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Splunk today launched Splunk Security Cloud, bolstering its data security portfolio and furthering its effort to make all parts of its machine-generated data search platform available in cloud-native applications.
Separately, Splunk announced a $1 billion investment by private equity firm Silver Lake. Splunk, which is in the midst of a challenging platform shift to the cloud, said it will use the proceeds to fund growth and share buybacks. Silverlake chair and managing partner Ken Hao will take a position on Splunk’s board of directors. The San Francisco-based company also announced this week that it has completed its acquisition of security software developer TruStar. The acquisition adds TruStar’s cloud-native, cyber intelligence-sharing capabilities and automated processes to Splunk’s growing cybersecurity portfolio.
“Splunk Security Cloud is part of our transition to becoming a true cloud company, with the majority of our customers consuming ‘Splunk-as-a-service,’” Splunk president and CEO Doug Merritt told VentureBeat in an exclusive interview.
“There are so many more attack surfaces today than there were even a year ago. There are more devices, more wireless connections with remote workforces, more use of things like different speech-to-text protocols, all generating information about themselves which can be unstructured and chaotic,” he said, adding that the rush of data can create serious vulnerabilities.
“A cloud security platform can handle a broader array of today’s security challenges at much more effective pricing for our customers,” he continued.
Splunk Security Cloud is “the only data-centric modern security operations platform that delivers enterprise-grade advanced security analytics, automated security operations, and integrated threat intelligence with an open, unparalleled ecosystem,” he claimed.
Splunk said its new cloud security offering provides value to IT organizations in four key security information and event management (SIEM) areas:
• Advanced Security Analytics: The platform enables machine learning-powered analytics to detect and deliver key insights into multi-cloud environments
• Automated Security Operations: The key to faster time to detection, investigation, and response with tens of minutes shaved off alert times
• Threat Intelligence: The automatic collection, prioritization, and integration of all sources of intelligence to drive faster threat detection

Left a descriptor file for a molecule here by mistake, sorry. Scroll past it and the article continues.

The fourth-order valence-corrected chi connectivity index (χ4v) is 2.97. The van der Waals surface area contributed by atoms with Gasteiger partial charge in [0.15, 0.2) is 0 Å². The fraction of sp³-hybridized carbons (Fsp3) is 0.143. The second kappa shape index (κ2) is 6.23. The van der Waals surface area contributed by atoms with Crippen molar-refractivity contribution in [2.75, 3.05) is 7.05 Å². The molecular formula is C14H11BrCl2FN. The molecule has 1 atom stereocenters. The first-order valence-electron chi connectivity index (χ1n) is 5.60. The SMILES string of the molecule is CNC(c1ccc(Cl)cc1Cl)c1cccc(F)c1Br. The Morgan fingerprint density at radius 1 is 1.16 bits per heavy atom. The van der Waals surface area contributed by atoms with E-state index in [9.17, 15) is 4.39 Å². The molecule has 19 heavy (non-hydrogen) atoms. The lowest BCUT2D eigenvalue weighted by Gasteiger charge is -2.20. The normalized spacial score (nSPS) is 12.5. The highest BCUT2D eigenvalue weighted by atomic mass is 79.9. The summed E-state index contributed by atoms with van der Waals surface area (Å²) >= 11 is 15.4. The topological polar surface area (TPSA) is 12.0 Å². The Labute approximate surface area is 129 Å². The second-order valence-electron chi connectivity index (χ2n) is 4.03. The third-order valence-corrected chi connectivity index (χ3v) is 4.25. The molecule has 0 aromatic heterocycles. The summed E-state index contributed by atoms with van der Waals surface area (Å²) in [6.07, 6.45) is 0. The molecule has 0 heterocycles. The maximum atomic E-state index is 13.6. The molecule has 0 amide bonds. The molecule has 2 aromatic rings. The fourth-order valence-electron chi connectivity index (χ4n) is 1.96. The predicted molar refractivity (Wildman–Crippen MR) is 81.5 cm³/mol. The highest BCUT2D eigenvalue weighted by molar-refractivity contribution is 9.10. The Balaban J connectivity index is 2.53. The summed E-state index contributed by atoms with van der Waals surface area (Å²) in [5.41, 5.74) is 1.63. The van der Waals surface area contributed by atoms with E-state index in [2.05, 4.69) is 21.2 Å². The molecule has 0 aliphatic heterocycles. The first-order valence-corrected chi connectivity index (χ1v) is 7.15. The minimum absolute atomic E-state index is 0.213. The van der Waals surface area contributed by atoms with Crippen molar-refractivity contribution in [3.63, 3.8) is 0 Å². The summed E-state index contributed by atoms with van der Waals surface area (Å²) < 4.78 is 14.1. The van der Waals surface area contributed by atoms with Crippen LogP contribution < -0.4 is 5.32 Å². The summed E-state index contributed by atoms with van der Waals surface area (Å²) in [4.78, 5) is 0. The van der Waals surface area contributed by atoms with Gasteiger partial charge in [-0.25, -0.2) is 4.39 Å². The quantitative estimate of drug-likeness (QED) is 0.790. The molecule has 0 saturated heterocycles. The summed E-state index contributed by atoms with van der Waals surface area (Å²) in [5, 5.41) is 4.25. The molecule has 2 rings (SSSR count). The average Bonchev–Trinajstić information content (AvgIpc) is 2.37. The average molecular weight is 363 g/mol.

• Open Ecosystem: The ability to correlate data across different vendors’ security tools for increased visibility into threat conditions, faster response times, and the enablement of prescriptive detection applications
Merritt emphasized the role TruStar’s data intelligence platform will play in Splunk Security Cloud, with further integration of TruStar “in the coming months” planned to help Splunk customers “enrich their SOC [security operations center] workflows with normalized threat intelligence from third-party sources and from their own historical events and investigations, reducing the time it takes for customers to detect and remediate issues before they can impact the business.”
Security as a team sport
Splunk is going to market with Splunk Security Cloud hand in hand with managed security service provider (MSSP) partners like BlueVoyant. A Splunk premier partner based in New York, BlueVoyant integrates Splunk SIEM technologies with its own proprietary data analytics solutions and technical expertise.
“BlueVoyant’s detection service offers a fast, easy-to-manage integration with Splunk Cloud, allowing customers to realize 24/7 SOC coverage in today’s high-risk cybersecurity environment,” Merritt said.
Sendur Sellakumar, chief product officer at Splunk, added that MSSPs and other solution provider partners are vital to ensuring that disparate, wide-ranging third-party security products work together in harmony.
“Security is a team sport, and no single product or service can solve all customers’ security needs,” Sellakumar said. “Enterprises we talk to have anywhere from 25 to 50 tools in their environments, including multiple control points, increasing operational costs, and complexity for their SOCs.”
“Organizations need a combination of solutions for their security needs, [which is] why we believe our partner ecosystem is so important, enabling faster solutions for their needs and cohesive solution sets for our joint customers.”
Customers implementing early versions of Splunk Security Cloud include the University of Arizona and business communications platform developer Slack.
Merritt described the university’s deployment as “very instructive and wide-ranging” because a college campus is “like a mini-city in its complexity and security needs.”
The Splunk CEO said Slack — whose $27.7 billion acquisition by Salesforce is expected to close next fiscal quarter — was another helpful use case for Security Cloud because the San Francisco-based company’s security challenges included the strain of rapid operational upscaling and the sudden need to provision an almost entirely remote workforce during the pandemic.
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